On a rainy night in an isolated bus station, eight strangers are brought together and undergo an experience that will not only change their lives, but the very nature of mankind’s existence forever as one by one they start to change, putting their trust and sanity on a knife’s edge, and facing a truth stranger than any fiction they could possibly imagine. An off-kilter mystery filled with reference and surreal shocks, The Similars is a unique experience marked by a willingness to embrace nostalgic pleasure, sneaking humour and a joyously twisted narrative to craft a thrillingly retro bizzaro mystery.

One of the most intoxicating and inspiring elements of The Similars comes in the form of its wonderfully constructed sense of homage to the mystery thrillers of the late 50’s and 60’s. The film is built from so many generic totems, with strong shades of The Twilight Zone, the films of Alfred Hitchcock, Night of the Living Dead, Invasion of the Body Snatchers and Village of the Damned to name just a few core inspirations. In bringing these distinct works of 20th century science fiction and horror together, Ezban reveals their interconnectedness in terms of both mystery logic and unsettlingly tone, channelling them into his own work to distil their shared paranoia and dread to evoke within the textures of his own work. At once an act of the purest homage, Ezban also uses this appropriation to spark a sense of imagination that makes it distinct within modern cinema in its own right, avoiding becoming an example of limp cinematic bummery.  In this juxtaposition between reference and originality, and the sheer sincerity of imitation on display, the film’s form echoes the narrative’s ultimate nihilistic conclusion: nothing is the same…but everything is the same. The Similars is a unique work, but wholly familiar to the works it is lovingly riffing upon. It’s a pop blend of reference, and it’s a credit to director Isaac Ezban that he is able to bring it all together into a coherent and tremendously stylish whole, using the overwhelming tone as an overarching device to mould the film into a singular decent into an alternate space, where normality is distorted and nothing is as it seems. Of course, equally, a tremendous amount of the film’s success belongs to the ensemble cast who play this increasingly bizarre situation with the poise and conviction of an Agatha Christie chamber piece, reinforcing the atmosphere of tension and playfulness through the precision and awareness of their space within the world of the film. It really is a joy to see the layers of filmmaking in such creative harmony.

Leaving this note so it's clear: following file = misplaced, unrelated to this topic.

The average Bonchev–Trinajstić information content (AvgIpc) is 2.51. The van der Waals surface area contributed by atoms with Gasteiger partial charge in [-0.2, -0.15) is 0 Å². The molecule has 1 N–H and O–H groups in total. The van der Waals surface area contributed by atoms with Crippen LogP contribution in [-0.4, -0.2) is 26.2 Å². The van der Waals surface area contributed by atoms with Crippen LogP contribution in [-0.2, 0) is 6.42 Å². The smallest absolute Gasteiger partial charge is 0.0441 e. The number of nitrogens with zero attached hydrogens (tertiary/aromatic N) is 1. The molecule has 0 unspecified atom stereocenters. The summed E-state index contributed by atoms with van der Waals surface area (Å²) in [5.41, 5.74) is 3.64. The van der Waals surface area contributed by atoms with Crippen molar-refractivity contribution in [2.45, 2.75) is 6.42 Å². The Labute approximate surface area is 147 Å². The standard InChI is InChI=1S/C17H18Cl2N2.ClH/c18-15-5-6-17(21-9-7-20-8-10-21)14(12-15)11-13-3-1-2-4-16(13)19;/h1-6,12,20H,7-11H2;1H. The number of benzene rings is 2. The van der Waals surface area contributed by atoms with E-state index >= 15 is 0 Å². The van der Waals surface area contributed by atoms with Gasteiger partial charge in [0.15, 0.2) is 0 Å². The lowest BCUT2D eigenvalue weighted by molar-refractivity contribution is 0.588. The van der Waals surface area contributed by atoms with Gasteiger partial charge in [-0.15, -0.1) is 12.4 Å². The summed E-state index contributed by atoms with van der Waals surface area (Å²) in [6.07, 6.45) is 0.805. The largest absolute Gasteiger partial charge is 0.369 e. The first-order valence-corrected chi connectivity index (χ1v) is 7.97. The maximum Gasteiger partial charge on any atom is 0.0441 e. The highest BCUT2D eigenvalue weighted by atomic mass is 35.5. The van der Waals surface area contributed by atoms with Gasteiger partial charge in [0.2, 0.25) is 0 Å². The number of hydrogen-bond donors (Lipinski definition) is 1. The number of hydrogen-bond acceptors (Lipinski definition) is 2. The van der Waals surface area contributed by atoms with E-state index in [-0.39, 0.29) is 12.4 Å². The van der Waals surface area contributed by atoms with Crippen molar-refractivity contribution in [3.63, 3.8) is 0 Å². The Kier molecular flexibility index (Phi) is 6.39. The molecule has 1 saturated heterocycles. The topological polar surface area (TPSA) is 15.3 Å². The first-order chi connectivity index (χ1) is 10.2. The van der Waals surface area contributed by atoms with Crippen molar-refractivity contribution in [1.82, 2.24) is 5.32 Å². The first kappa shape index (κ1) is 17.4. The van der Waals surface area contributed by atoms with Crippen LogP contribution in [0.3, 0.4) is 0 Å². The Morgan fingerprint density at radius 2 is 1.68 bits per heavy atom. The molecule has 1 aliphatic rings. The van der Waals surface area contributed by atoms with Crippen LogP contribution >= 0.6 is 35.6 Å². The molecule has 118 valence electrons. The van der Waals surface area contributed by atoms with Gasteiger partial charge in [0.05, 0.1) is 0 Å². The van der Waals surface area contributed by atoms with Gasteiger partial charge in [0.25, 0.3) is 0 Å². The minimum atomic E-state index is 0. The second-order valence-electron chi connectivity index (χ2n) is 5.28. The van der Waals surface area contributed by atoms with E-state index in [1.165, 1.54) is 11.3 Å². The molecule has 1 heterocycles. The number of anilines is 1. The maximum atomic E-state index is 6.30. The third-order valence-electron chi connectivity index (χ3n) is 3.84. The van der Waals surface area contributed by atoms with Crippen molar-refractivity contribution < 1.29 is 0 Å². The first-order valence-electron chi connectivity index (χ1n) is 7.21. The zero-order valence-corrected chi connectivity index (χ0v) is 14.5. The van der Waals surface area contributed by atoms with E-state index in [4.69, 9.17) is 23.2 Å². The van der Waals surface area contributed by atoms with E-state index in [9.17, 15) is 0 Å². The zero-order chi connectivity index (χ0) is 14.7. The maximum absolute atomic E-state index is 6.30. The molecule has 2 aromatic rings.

The Similars thrives on a sense of nostalgic dread, creating an uneasy tension between characters and imagery that pervades every frame. As the mystery grows over the strange transformations affecting the group, the film also shifts and morphs into darker shades, becoming ever bolder in both the levels of surrealism and the sheer darkness of the film, as the pulpy tone evolves into something even more abundant with menace and the potential for utter chaos to explode outward with venom. Interestingly, as gripping as the film’s dark tones are, it is the level of campy excess at the heart of the tale that helps define The Similars as a complete and entrancing piece. By the time the film reaches the final third, the fog of mystery parts to allow the film to dive into the depths of the madness and strange reality it has teased throughout, but furthermore it expands upon a sense of intentioned humour in sheer bizarre concept itself. It’s as strangely comic as it is strangely disconcerting, absolutely aware of the ridiculousness inherent in the concept, but in playing it completely straight, achieves sort of bold personality, serving to amplify the surreal nature of the film in both the dimensions of camp and horror, a truly delicate balance that Ezban and his cast masterfully trapeze.

The Similars is, at its purest, a love letter to a particular style of intelligent and willingly bizarre genre cinema that reflected its era of political and social upheaval through a funhouse mirror. Ezban takes these stylistic markers as a reference to create a mystery that is at once a celebration and re-appropriation of this form, forming as a playful and endlessly captivating work of modern homage, which is unquestionably one of the year’s most satisfying oddities.

Horror Channel Frightfest review: The Similars
4.0Overall Score
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About The Author

Matthew Hammond is a full time cinephile, specializing in cult, art house and 1980’s cinema. While film is his overwhelming passion, Matthew has been known to enjoy comic books, Sherlock Holmes stories and a good film related T-shirt. Feel free to email me with any questions or comments: mattpaul61@o2.co.uk